Constitutional Right to Hunt, Fish and Spend
Hunting and fishing are more than just traditional lifestyles or weekend hobbies in Texas. They’re an economic force. Consider these statistics:
▪ 2.7 million people hunt or fish in Texas, more than the population of Houston (2.1 million).
▪ $4.1 billion is spent annually on hunting and fishing in Texas, a business nearly twice the size of our state’s second-largest agricultural commodity, cotton ($2.3 billion).
▪ 65,000 Texas jobs are supported by hunting and fishing, more than Dell, the University of Texas-Austin and MD Anderson Cancer Center combined (59,000 jobs).
▪ $415 million in state and local tax revenue is generated from hunting and fishing in Texas, enough to support the average salaries of 8,100 police officers.
Imagine the impacts if it all went away!
Well-funded animal rights and anti-hunting organizations are chipping away at hunting and fishing. Publicity stunts, frivolous lawsuits, exploiting the Endangered Species Act, misleading petitions and ballot initiatives backed by millions of dollars in emotional advertising are the tools of their trade.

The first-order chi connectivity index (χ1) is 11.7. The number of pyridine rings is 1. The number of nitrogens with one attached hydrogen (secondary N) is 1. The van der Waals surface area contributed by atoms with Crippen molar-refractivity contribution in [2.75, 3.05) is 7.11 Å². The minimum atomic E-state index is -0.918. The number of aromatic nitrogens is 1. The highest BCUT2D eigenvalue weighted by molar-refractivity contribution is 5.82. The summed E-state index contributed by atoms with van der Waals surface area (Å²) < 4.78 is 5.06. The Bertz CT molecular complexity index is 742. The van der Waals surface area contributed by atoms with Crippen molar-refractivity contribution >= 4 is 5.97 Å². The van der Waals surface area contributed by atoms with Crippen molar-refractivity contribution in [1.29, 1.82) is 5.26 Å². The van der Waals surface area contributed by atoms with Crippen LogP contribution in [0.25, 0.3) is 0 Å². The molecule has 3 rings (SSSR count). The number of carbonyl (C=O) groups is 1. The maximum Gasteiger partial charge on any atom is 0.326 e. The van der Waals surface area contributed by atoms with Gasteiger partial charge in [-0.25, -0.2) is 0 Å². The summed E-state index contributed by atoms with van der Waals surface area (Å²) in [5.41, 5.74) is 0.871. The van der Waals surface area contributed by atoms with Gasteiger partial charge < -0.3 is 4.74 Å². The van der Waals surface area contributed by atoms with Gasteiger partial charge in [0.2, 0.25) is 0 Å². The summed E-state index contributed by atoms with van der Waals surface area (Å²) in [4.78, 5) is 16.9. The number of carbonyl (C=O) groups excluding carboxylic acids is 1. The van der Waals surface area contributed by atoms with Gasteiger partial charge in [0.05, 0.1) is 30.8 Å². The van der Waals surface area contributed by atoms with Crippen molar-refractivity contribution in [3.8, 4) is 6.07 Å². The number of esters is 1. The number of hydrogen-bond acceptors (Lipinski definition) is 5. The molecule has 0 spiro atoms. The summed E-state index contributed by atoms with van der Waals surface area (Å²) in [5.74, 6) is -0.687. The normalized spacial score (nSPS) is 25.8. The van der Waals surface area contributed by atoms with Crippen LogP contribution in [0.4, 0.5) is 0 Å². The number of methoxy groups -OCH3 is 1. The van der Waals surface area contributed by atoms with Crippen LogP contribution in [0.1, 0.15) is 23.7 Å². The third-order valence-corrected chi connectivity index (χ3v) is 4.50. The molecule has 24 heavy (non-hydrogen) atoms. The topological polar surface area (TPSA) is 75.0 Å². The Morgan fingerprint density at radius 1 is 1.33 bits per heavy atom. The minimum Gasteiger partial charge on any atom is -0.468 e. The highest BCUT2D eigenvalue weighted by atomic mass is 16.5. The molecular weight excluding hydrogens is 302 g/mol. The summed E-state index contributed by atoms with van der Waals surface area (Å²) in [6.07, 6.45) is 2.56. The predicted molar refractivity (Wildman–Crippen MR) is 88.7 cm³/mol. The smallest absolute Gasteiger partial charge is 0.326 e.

And they’ve proven effective in several states.
Minnesota, Michigan, Wisconsin and Wyoming are no longer allowed to control wolf populations through hunting.
Dove hunting was stopped in Michigan. Hunting cougars was outlawed in California, and now residents can’t even import mountain lions taken legally in other states.
In Maine, bear management via hunting is under regular attack, in spite of the fact that bear populations are at historic highs.
It’s only a matter of time before such shenanigans are tried in Texas.
Proposition 6 is an opportunity to ward off future assaults. Eighteen states already have passed right-to-hunt-and-fish amendments, and they’re working.
In Nebraska, less than two years after giving the wildlife commission authority to open a season on cougars, an indecisive legislature tried to repeal the hunt. Gov. Dave Heineman’s veto stopped the measure.
His rationale was the state’s right-to-hunt constitutional amendment, passed in 2012. Heineman said legislatively banning a hunt appeared to violate a provision of the law stating that hunting “is the preferred means” of managing wildlife, and he did not wish to go against Nebraskans’ intent.
Texas is a unique sporting stronghold. We have the most hunters of any state. Only Florida has more anglers.
If hunting and fishing suddenly went away, current statistics from the Congressional Sportsmen’s Foundation show Texas would lose $11.3 million in spending — daily.
Over the course of a year, the rippling effect would be a staggering $7.2 billion blow to our home state.
Early voting is now open. Click here to learn more about Proposition 6: